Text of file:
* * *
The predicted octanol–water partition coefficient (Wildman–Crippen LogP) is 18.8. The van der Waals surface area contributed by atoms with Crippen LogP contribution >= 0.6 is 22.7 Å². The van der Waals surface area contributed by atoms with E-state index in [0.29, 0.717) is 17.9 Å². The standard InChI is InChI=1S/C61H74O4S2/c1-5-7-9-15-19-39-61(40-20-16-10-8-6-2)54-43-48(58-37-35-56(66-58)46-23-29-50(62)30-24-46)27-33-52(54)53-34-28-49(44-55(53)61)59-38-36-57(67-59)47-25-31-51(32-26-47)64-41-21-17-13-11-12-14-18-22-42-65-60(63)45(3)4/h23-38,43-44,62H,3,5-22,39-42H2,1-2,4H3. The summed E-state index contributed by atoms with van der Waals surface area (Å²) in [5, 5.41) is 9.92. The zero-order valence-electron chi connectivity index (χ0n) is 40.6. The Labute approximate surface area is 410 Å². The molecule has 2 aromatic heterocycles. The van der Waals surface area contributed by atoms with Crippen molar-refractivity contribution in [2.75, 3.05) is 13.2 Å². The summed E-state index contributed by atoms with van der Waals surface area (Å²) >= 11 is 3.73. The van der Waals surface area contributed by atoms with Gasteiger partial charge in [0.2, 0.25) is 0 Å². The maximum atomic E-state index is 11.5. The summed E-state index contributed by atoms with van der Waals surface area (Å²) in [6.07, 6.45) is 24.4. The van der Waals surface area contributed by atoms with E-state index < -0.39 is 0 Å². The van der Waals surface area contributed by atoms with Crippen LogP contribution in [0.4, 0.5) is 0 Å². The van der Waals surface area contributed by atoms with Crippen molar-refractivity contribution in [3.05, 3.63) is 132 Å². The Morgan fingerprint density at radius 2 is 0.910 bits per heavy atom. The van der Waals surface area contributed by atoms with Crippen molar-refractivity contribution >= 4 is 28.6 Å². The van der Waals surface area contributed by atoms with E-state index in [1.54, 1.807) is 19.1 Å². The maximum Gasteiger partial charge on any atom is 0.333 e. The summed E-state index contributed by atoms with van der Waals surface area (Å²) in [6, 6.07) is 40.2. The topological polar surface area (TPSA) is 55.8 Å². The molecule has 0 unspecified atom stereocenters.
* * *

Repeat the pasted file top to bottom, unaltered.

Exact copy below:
The predicted octanol–water partition coefficient (Wildman–Crippen LogP) is 18.8. The van der Waals surface area contributed by atoms with Crippen LogP contribution >= 0.6 is 22.7 Å². The van der Waals surface area contributed by atoms with E-state index in [0.29, 0.717) is 17.9 Å². The standard InChI is InChI=1S/C61H74O4S2/c1-5-7-9-15-19-39-61(40-20-16-10-8-6-2)54-43-48(58-37-35-56(66-58)46-23-29-50(62)30-24-46)27-33-52(54)53-34-28-49(44-55(53)61)59-38-36-57(67-59)47-25-31-51(32-26-47)64-41-21-17-13-11-12-14-18-22-42-65-60(63)45(3)4/h23-38,43-44,62H,3,5-22,39-42H2,1-2,4H3. The summed E-state index contributed by atoms with van der Waals surface area (Å²) in [5, 5.41) is 9.92. The zero-order valence-electron chi connectivity index (χ0n) is 40.6. The Labute approximate surface area is 410 Å². The molecule has 2 aromatic heterocycles. The van der Waals surface area contributed by atoms with Crippen molar-refractivity contribution in [2.75, 3.05) is 13.2 Å². The summed E-state index contributed by atoms with van der Waals surface area (Å²) >= 11 is 3.73. The van der Waals surface area contributed by atoms with Gasteiger partial charge in [0.2, 0.25) is 0 Å². The maximum atomic E-state index is 11.5. The summed E-state index contributed by atoms with van der Waals surface area (Å²) in [6.07, 6.45) is 24.4. The van der Waals surface area contributed by atoms with E-state index < -0.39 is 0 Å². The van der Waals surface area contributed by atoms with Crippen LogP contribution in [0.4, 0.5) is 0 Å². The van der Waals surface area contributed by atoms with Crippen molar-refractivity contribution in [3.05, 3.63) is 132 Å². The Morgan fingerprint density at radius 2 is 0.910 bits per heavy atom. The van der Waals surface area contributed by atoms with Crippen molar-refractivity contribution >= 4 is 28.6 Å². The van der Waals surface area contributed by atoms with E-state index in [1.54, 1.807) is 19.1 Å². The maximum Gasteiger partial charge on any atom is 0.333 e. The summed E-state index contributed by atoms with van der Waals surface area (Å²) in [6, 6.07) is 40.2. The topological polar surface area (TPSA) is 55.8 Å². The molecule has 0 unspecified atom stereocenters.